Those sentiments were shared by many of the Silicon Valley sisterhood last week as we gathered at the first meet-up event of the ELLA Institute -- Latina Leadership Network (LLN), a group of nearly 2,000 Latina professionals on Facebook. We're here, we've organized. We're ready to serve when called upon. We're stepping out to ensure more of us assume leadership positions across this nation we love. Plus, we're actively mentoring our youngest Latinas to multiply our impact.
This networking event at Margarita's restaurant in Redwood City preceded the San Francisco Bay Area visit of Supreme Court Justice Sonia Sotomayor to speak about her memoir, the New York Times bestselling book My Beloved World. Most of us at the LLN meetup had the honor of later shaking her hand.
What's unique about this group of professional women, each one a social media user or influencer, is that unlike many Facebook groups that form online and stay online, we are determined to really be together, to collaborate and to support each other in any way necessary. So Silicon Valley group leaders Hilda Ramirez, Maria Hernandez and Stephanie Bravo went to work finding the venue and lining up sponsors.
Together with New York Life, Bay Area publishing and marketing firm Gracefully Global Group joined LAM and others to sponsor this first meetup. The organizers promoted the event on Facebook and Twitter and the LLN members came.
Air Force Staff Sergeant Pam Campos-Palma, an Air Force Reservist and student at Portland State, drove 11 hours south with her boyfriend Waylon to attend the events. Others cleared their typically overscheduled afternoon calendars filled with business meetings and children's after-school activities to gather. Still others arrived after work just long enough to grab a taquito and exchange hugs with friends previously known only through Facebook. If you were walking by that night, you couldn't miss the huge gathering of women wearing ELLA Institute red heading over together to the Fox Theater in visible anticipation of the Justice's presentation.
What's incredible is that all of this happened less than seven months after a summer Twitter party attended by over 200 Latinas. That Twitter party led to the formation of the LLN Facebook group the next day by ELLA Leadership Institute Founder, New York's Dr. Angelica Perez-Litwin. The group quickly grew to 700 Latinas by the end of week three. It's now approaching 2000 women, most in leadership positions across different segments of American society. If not already in leadership positions, they've joined this group aspiring to get there by networking with hermanas eager to mentor them toward that goal. "Dime con quien andas y te digo quién seras," comes to mind.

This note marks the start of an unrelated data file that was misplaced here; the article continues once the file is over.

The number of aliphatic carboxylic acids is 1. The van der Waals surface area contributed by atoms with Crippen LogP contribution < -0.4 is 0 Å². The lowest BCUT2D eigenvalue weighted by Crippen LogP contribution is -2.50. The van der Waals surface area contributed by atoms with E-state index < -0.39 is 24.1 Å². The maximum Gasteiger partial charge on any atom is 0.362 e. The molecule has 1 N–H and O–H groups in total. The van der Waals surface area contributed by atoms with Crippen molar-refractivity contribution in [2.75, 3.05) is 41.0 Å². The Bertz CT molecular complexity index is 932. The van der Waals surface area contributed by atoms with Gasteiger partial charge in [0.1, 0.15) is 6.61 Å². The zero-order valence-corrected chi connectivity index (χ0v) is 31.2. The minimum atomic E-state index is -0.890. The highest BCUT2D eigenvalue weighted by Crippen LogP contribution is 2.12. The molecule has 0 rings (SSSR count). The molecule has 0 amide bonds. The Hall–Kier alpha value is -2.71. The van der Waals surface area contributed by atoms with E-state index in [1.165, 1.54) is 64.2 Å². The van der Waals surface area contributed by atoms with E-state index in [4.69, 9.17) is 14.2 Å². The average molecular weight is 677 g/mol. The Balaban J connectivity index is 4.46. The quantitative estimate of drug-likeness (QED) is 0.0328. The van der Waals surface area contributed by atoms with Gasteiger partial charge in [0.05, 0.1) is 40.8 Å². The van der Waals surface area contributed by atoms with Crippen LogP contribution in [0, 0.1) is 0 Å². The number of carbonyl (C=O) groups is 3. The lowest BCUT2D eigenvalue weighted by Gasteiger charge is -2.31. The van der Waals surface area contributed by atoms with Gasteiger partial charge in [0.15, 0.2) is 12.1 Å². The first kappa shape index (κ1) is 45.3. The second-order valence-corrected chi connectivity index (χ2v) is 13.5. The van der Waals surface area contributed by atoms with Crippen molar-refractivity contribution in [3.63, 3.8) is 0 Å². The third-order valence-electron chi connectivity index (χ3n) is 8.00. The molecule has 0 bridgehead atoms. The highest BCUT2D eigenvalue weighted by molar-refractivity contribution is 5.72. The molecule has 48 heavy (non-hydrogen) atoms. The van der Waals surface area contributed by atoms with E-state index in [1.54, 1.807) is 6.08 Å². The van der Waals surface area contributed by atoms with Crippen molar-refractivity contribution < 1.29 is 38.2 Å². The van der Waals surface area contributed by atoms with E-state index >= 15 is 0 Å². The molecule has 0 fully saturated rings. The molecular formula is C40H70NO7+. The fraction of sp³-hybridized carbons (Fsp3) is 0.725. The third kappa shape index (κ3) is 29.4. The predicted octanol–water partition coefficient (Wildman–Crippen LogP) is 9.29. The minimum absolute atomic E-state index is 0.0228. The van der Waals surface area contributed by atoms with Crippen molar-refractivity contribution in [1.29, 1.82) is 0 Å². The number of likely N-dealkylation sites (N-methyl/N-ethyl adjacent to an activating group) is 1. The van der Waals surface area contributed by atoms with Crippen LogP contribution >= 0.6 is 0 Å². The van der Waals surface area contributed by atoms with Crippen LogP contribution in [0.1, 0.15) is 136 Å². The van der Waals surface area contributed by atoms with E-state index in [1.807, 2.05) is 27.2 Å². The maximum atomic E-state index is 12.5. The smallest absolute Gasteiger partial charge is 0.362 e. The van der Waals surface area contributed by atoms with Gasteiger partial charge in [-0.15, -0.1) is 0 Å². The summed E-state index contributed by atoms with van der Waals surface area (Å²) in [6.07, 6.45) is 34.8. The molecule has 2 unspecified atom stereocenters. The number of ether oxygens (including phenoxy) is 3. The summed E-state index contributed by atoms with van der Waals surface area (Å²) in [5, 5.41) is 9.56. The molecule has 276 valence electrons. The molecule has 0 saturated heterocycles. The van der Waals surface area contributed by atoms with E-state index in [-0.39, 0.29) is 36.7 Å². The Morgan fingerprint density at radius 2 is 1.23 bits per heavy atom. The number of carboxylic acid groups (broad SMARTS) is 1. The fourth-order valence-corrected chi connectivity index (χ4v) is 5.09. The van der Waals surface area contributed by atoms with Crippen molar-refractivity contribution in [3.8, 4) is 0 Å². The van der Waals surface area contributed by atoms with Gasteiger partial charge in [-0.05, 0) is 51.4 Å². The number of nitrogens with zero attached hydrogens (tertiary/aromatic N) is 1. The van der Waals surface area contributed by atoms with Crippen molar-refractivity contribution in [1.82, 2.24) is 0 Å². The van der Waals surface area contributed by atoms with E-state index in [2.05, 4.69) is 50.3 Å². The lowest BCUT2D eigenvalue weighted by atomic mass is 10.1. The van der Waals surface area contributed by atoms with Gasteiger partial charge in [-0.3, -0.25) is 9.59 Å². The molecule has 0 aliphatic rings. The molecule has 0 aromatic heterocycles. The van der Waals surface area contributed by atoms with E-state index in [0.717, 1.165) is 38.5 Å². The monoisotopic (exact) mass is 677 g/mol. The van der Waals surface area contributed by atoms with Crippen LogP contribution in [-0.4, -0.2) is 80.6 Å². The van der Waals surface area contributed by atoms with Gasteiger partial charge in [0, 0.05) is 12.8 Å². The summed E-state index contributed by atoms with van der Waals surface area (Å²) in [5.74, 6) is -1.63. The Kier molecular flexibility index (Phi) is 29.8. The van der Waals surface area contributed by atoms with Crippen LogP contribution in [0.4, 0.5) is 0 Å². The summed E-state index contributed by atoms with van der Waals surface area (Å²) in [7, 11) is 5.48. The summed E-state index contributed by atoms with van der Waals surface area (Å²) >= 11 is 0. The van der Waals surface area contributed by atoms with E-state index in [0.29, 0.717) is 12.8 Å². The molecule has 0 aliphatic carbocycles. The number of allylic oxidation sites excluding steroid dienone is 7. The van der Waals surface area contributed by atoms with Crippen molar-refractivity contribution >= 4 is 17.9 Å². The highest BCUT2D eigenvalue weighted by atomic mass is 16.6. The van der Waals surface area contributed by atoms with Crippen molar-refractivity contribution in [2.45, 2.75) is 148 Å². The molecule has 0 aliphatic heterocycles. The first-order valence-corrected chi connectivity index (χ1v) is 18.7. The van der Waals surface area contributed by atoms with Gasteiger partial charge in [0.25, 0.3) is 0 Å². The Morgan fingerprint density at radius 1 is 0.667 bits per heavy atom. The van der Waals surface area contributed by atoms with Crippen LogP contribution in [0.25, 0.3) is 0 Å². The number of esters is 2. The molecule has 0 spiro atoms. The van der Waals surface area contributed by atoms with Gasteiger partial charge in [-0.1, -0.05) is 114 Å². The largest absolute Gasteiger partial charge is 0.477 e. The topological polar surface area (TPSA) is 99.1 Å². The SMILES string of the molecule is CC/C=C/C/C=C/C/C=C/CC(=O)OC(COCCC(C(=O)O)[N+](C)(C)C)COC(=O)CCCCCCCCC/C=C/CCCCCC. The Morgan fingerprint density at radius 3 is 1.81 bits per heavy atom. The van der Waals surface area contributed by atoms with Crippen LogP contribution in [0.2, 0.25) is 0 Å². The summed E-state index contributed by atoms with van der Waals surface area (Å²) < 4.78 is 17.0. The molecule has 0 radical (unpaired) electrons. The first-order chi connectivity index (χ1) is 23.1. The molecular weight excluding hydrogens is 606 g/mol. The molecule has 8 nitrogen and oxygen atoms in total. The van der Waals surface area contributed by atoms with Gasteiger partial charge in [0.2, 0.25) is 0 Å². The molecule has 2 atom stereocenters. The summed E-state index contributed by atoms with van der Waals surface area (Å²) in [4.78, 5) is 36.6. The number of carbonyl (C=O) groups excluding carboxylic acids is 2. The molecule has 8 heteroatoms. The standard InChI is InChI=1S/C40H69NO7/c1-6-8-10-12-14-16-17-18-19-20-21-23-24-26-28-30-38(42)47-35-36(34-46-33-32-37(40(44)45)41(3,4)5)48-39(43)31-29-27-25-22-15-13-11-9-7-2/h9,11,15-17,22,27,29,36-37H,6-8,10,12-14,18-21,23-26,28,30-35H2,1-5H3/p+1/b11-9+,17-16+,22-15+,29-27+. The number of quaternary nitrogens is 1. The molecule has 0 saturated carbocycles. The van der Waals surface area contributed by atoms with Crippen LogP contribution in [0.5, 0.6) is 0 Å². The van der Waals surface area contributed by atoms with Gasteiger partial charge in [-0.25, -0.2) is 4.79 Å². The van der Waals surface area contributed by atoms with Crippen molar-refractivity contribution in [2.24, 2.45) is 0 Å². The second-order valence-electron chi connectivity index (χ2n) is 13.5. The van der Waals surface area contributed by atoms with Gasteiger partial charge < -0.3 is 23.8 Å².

A case in point is what happened when the group's leader Angelica recently posted a request on the group's Facebook page. "We would like to take an inventory of how many Latinas in this network have advanced or professional degrees. This would be a great way to celebrate your educational achievements, and also allow other members to connect to you if they have questions about pursuing the type of degree you have. Please state your degree and the field in which you completed it."
As the list of academic credentials grew, the realization of who's in the group and the power collectively wielded became apparent. They listed master degrees in Organizational Leadership, Landscape Architecture, Biomedical Sciences, Software Development & Project Management and International Business. There were multiple law degrees and doctoral degrees in Executive Leadership, Educational Management, Clinical Psychology, Community Psychology and more. Their roles included business owners, professors, authors, entrepreneurs, bloggers, clinicians, consultants, government officials, marketers and attorneys to name a few.
As the first west coast meetup of the ELLA Institute Latina Leadership Network demonstrated, Latinas have mobilized to create additional ripples of the economic, political and educational opportunity kind. This really shouldn't surprise anybody in a state where demographers announced last week that Latinos will be the state's largest population group next year. After all, this is the area where several Latinas have won recent elections to serve as mayors of their cities. Read about one here.
What's different now is that we've quickly organized nationally by the thousands, using real-time social media platforms to collaborate, brainstorm, network, influence and lead.
Ms. Chatterjee said it best: "We are all conquering mountains in our respective fields, which merits acknowledgement and celebration. We must support one another and those striving to achieve their own successes. Justice Sotomayor sharing her personal story only unites the story of our collective struggles and accomplishments."
That's the call to action: join us and share YOUR story with us; it becomes our inspiration and strength to strive for even higher achievements. It's been said by many that as women we do not toot our own horns enough when it comes to our achievements. Watching the nation's first Latina Supreme Court Justice on stage, getting the opportunity to answer questions about her achievements, mixed in with deeply personal childhood details we understand, has suddenly made it imperative that we Latinas unite.
We must openly speak of our achievements. "To succeed in this world, you have to be known to people," Justice Sotomayor reminds us on page 218. We must step up the leadership and mentorship action. Through the ELLA Institute-Latina Leadership Network we are doing that.
And in case you're wondering, the group intends to create an ELLA LLN chapter in every major city in United States. Two down... thousands more to go.
[Photo credits to Roberto Gonzales]
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